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Malaysia takes strong stand against forced labor and human trafficking - World Migration
May 24, 2024, 6:45 am

Malaysia takes strong stand against forced labor and human trafficking

Malaysia correspondent of WM
  • Update Time : Sunday, June 18, 2023,
  • 59 Time View


Malaysian government has taken strong stand against forced labor and human trafficking. Employers in the country who commit forced labor offenses will be severely penalized under revised labor laws.

The country’s Human Resource Minister V. Sivakumar gave this warning in a statement on June 16th of Friday. He issued a stern warning that through the amendment of the Labor Act 1955 (Amendment 2022) which will come into effect from 1st of January this year, the revised Labor Act will be punished.

Minister V. Sivakumar said, “by adding Section 90E related to forced labour, punishment will be given against the employers who commit the crime of forced labour. In addition, the role of the Labor Department will be strengthened through enhanced powers of labor inspectors to initiate more prosecutions against employers who commit such offense.”

The United States placed Malaysia in Tier 3 for two consecutive years due to forced labor and human trafficking. Malaysia was recently placed in Tier 2 on the US Trafficking in Persons (TIP) Watch List. The TIP report also recommended that Malaysia should focus on human trafficking cases involving civil servants and improve interagency cooperation. Soon after this, the HRD Minister gave this warning and thanked the US for this up-gradation.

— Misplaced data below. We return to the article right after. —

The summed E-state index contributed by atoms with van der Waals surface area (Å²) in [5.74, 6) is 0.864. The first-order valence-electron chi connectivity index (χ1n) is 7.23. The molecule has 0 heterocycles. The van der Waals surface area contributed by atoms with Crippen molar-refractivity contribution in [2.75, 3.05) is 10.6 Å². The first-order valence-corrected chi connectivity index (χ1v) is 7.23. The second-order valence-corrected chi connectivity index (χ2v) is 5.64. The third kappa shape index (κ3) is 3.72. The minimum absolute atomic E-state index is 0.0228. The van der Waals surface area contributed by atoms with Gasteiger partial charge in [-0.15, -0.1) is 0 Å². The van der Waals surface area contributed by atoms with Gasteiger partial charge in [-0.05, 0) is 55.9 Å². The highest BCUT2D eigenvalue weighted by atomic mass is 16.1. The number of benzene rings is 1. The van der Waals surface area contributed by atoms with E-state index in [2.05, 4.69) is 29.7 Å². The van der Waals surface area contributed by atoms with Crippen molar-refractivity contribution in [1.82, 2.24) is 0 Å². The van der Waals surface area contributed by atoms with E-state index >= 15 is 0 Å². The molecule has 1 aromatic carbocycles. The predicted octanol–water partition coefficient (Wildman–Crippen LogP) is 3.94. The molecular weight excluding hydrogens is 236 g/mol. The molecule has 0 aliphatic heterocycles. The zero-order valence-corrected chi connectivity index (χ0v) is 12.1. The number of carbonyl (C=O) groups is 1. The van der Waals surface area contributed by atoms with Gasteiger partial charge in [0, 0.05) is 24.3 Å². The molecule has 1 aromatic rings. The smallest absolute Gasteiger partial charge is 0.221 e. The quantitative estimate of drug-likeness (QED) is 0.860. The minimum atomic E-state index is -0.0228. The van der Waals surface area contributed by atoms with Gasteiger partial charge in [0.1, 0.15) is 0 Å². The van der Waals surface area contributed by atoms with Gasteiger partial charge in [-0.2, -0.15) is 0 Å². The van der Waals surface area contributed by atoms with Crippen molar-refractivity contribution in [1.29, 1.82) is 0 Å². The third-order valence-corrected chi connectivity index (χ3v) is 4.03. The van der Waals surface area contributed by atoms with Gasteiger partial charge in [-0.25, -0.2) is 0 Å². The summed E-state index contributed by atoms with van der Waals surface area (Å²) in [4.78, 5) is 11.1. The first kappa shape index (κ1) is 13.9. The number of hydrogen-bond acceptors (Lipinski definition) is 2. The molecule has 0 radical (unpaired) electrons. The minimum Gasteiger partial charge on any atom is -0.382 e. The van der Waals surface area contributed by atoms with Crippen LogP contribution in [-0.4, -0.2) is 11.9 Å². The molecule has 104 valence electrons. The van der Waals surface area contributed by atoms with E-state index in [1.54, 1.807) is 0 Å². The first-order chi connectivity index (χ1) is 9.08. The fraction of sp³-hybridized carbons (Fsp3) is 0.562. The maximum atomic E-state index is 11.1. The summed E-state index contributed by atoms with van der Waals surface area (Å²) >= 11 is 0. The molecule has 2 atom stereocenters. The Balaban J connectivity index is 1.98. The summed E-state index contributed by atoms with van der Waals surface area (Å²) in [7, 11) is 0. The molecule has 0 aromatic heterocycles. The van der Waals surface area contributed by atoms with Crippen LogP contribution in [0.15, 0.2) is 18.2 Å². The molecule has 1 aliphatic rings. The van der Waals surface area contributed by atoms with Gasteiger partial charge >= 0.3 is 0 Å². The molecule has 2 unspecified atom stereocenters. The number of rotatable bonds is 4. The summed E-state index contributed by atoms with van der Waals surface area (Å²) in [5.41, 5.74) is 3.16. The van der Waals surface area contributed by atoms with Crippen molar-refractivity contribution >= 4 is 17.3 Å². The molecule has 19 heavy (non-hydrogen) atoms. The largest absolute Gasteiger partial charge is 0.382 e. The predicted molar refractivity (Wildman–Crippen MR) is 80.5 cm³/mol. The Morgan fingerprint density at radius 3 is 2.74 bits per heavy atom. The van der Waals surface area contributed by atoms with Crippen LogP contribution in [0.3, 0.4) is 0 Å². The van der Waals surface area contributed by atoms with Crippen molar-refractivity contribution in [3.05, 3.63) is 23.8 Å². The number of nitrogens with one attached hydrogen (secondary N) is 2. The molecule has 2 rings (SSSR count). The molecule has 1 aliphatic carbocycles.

Minister also said, “the establishment of a joint working group will strengthen cooperation with the US and ensure that local products are not restricted due to forced labor issues. The Government is collaborating with trade unions, employers’ federations and industry representatives to implement the National Action Plan on Forced Labour.”

Meanwhile, the country’s Home Affairs Minister Datuk Seri Saifuddin Nasution bin Ismail said in a statement on 16th of June that the government will not compromise if civil servants are involved or proven to be involved in human trafficking. Because it not only affects Malaysia’s position in the report but also has a negative impact on the national economy. Thus human trafficking must be eradicated.

Malaysia has been elevated to a Tier 2 watchlist in the US Trafficking in Persons (TIP) report of 2023, with US authorities saying Malaysia has not met minimum standards to eradicate trafficking but is making significant efforts. And, in its latest 2023 report, Malaysia falls among other Southeast Asian countries. For example, Brunei, Vietnam and many other African countries are on the Tier 2 watchlist.

Last year, Malaysia was in Tier 3, deemed not to be doing enough to combat human trafficking and migrant smuggling crimes. Anti-trafficking investigations have declined and there have been fewer prosecutions of government officials involved in such crimes.

From 2021, Malaysia has been in Tier 3 for two years. On the other hand, it was on the Tier 2 Watch List for the previous three years from 2018 to 2020. Although it was ranked in Tier 2 in 2017. Before that, it was again on the Tier 2 Watch List from 2015 to 2016.

Placement is based on the amount of government effort to meet the minimum standards of the Trafficking Victims Protection Act of 2000 (TVPA). Meanwhile, the International Labor Organization (ILO) has identified conditions such as excessive working hours, unpaid overtime, low wages, limited mobility and inability to leave among its indicators, the report said.


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